According to a first aspect of the present invention, there is provided a method of calculating the dryness fraction of fluid supplied via a steam separator to a process, the method comprising the steps of:
storing values for the efficiency of the separator (as herein defined) at a plurality of input steam and condensate mass flow rates and a plurality of input fluid temperatures or pressures;
measuring the mass flow rate, and the temperature or pressure, of fluid supplied to the process;
measuring the mass flow rate of condensate removed by the separator from the fluid;
relating the measured mass flow rates and the measured temperature or pressure to a corresponding stored value of the efficiency of the separator;
calculating the dryness fraction of fluid supplied to the process on the basis of said measured mass flow rates and the corresponding stored value of the efficiency of the separator.
Since there is a well known, fixed relationship between the temperature and the pressure of saturated steam, either parameter can be measured. However, temperature measurement is generally more accurate and less costly than pressure measurement; hence this method is preferred.
As used herein, the phrase "the efficiency of the separator" is defined as the percentage of the total liquid phase component of the input fluid which is removed by the separator. The efficiency will be a function of the pressure (and hence the temperature) of the input fluid, and of the steam and condensate mass flow rates.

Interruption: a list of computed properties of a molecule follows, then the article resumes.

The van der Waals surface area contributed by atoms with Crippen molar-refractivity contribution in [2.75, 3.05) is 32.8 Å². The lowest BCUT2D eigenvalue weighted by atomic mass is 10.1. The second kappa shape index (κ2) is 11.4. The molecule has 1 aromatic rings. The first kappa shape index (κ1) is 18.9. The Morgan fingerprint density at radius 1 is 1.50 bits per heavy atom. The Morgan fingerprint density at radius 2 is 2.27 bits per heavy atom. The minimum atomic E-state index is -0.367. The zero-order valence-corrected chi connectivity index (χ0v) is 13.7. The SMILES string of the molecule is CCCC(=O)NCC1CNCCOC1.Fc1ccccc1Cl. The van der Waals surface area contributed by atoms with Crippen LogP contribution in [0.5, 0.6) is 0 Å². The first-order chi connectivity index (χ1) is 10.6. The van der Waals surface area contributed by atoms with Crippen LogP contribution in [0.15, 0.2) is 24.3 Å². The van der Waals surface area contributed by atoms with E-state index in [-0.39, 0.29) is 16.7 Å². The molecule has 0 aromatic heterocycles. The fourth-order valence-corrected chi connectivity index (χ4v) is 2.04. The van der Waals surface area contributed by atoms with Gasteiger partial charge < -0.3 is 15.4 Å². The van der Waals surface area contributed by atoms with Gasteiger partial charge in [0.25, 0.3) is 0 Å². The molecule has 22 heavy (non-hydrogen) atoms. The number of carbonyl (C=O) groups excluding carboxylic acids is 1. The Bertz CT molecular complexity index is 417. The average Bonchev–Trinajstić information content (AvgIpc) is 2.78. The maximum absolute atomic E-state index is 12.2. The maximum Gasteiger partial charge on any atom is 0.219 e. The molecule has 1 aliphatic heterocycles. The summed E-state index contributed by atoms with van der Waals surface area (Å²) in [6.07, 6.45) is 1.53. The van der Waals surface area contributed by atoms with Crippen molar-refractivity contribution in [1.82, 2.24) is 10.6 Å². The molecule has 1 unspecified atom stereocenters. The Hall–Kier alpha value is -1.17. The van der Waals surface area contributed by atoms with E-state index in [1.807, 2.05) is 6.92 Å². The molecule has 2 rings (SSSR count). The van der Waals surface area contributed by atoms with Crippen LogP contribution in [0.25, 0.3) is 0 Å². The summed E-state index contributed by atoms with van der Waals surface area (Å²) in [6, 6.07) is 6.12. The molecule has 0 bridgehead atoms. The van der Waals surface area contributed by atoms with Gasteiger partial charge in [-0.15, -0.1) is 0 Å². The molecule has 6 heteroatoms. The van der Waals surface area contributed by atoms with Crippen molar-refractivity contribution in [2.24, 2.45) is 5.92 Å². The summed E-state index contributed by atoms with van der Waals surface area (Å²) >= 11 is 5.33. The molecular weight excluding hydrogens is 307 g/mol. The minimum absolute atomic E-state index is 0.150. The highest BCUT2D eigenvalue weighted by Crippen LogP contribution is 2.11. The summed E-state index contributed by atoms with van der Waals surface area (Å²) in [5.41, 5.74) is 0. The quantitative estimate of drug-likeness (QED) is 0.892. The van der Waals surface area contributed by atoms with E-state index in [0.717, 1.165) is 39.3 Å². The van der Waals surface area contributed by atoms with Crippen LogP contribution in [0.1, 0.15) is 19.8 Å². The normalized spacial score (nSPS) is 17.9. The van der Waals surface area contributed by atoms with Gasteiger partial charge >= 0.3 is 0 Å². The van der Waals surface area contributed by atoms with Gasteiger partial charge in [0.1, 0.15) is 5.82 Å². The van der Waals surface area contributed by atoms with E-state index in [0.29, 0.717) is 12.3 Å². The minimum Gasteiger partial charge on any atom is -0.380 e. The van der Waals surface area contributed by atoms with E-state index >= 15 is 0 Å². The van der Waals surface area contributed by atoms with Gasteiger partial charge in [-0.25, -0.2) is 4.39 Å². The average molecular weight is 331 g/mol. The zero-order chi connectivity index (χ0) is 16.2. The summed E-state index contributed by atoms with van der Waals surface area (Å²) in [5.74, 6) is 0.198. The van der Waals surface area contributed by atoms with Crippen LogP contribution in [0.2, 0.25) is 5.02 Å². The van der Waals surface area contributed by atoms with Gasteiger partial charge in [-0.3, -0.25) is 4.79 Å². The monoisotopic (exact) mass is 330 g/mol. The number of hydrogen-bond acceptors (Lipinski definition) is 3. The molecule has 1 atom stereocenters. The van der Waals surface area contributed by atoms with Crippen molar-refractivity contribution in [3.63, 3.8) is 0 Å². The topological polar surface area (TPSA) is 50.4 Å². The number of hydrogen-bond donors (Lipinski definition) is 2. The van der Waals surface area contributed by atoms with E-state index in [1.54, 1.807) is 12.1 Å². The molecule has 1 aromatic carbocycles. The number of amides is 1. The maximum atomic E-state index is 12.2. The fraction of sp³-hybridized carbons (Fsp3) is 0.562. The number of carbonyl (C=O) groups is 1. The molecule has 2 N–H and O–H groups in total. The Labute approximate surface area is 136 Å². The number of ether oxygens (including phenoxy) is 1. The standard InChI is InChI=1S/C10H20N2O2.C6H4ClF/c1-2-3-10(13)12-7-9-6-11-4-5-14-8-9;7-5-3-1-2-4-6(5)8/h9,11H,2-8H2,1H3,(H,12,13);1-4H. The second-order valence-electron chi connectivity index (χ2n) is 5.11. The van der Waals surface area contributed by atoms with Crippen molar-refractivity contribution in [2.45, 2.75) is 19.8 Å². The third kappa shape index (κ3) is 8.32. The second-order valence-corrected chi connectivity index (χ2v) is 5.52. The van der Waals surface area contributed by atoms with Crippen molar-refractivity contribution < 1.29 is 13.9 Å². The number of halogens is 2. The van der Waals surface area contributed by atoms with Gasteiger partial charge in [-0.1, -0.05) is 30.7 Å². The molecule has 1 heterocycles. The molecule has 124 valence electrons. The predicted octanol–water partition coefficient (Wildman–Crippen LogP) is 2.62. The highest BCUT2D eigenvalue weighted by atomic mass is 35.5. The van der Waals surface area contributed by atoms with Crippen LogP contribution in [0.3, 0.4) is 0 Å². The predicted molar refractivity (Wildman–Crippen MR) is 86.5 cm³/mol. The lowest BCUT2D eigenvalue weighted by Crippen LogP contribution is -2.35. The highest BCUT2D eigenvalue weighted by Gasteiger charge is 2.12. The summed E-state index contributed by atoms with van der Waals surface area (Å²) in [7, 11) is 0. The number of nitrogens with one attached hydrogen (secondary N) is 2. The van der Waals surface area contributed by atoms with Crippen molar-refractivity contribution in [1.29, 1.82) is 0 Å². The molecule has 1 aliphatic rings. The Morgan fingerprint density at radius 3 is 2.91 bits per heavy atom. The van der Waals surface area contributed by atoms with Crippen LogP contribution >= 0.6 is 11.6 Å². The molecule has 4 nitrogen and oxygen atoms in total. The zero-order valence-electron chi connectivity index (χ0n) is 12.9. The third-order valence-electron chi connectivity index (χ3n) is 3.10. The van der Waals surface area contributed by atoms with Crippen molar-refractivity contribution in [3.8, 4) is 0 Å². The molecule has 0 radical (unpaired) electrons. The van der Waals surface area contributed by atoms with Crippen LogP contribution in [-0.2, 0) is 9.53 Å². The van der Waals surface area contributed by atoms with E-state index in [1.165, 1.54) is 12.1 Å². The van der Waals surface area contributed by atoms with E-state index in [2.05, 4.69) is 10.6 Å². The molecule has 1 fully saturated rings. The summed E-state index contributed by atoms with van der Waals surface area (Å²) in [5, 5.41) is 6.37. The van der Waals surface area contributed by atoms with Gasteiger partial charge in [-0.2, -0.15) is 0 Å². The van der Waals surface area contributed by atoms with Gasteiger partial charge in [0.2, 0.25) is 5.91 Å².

According to a second aspect of the present invention, there is provided a method of calculating the rate at which energy is supplied to a steam-powered process, said process being supplied with steam via a separator, which removes at least a portion of the liquid content thereof, the method comprising the steps of:
measuring the mass flow rate, and the temperature or pressure, of fluid supplied to the process;
measuring the mass flow rate of liquid removed by the separator;
calculating the dryness fraction of fluid supplied to the process, using said measured flow rates and said measured temperature or pressure and a predetermined separation characteristic of the separator; and
calculating said rate at which energy is supplied on the basis of said calculated dryness fraction.
According to a third aspect of the present invention, there is provided apparatus for calculating the dryness fraction of fluid supplied via a steam separator to a process, the apparatus comprising:
a first mass flow rate meter, for supplying a signal indicative of the rate at which fluid is supplied to the process;